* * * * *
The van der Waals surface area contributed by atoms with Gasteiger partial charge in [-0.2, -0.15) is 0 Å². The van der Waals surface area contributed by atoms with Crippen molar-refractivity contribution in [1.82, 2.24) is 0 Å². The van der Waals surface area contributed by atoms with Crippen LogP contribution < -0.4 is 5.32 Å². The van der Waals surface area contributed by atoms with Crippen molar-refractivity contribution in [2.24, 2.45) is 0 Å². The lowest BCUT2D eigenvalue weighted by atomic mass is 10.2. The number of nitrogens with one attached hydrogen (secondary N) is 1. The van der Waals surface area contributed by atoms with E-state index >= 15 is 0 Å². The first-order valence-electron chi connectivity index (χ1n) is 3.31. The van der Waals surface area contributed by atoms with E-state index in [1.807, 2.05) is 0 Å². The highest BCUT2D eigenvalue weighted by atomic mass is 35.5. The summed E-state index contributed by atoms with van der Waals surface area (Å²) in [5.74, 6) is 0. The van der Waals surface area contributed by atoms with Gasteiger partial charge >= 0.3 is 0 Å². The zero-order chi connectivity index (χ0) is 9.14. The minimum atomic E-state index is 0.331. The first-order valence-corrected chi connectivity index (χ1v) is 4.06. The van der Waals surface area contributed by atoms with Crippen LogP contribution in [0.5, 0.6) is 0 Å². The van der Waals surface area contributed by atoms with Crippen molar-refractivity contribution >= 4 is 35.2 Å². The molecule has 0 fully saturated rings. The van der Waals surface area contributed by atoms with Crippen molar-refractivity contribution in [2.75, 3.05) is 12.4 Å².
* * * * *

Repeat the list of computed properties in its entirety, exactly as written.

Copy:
The van der Waals surface area contributed by atoms with Gasteiger partial charge in [-0.2, -0.15) is 0 Å². The van der Waals surface area contributed by atoms with Crippen molar-refractivity contribution in [1.82, 2.24) is 0 Å². The van der Waals surface area contributed by atoms with Crippen LogP contribution < -0.4 is 5.32 Å². The van der Waals surface area contributed by atoms with Crippen molar-refractivity contribution in [2.24, 2.45) is 0 Å². The lowest BCUT2D eigenvalue weighted by atomic mass is 10.2. The number of nitrogens with one attached hydrogen (secondary N) is 1. The van der Waals surface area contributed by atoms with E-state index >= 15 is 0 Å². The first-order valence-electron chi connectivity index (χ1n) is 3.31. The van der Waals surface area contributed by atoms with E-state index in [1.807, 2.05) is 0 Å². The highest BCUT2D eigenvalue weighted by atomic mass is 35.5. The summed E-state index contributed by atoms with van der Waals surface area (Å²) in [5.74, 6) is 0. The van der Waals surface area contributed by atoms with Gasteiger partial charge >= 0.3 is 0 Å². The zero-order chi connectivity index (χ0) is 9.14. The minimum atomic E-state index is 0.331. The first-order valence-corrected chi connectivity index (χ1v) is 4.06. The van der Waals surface area contributed by atoms with Crippen LogP contribution in [0.5, 0.6) is 0 Å². The van der Waals surface area contributed by atoms with Crippen molar-refractivity contribution >= 4 is 35.2 Å². The molecule has 0 fully saturated rings. The van der Waals surface area contributed by atoms with Crippen molar-refractivity contribution in [2.75, 3.05) is 12.4 Å².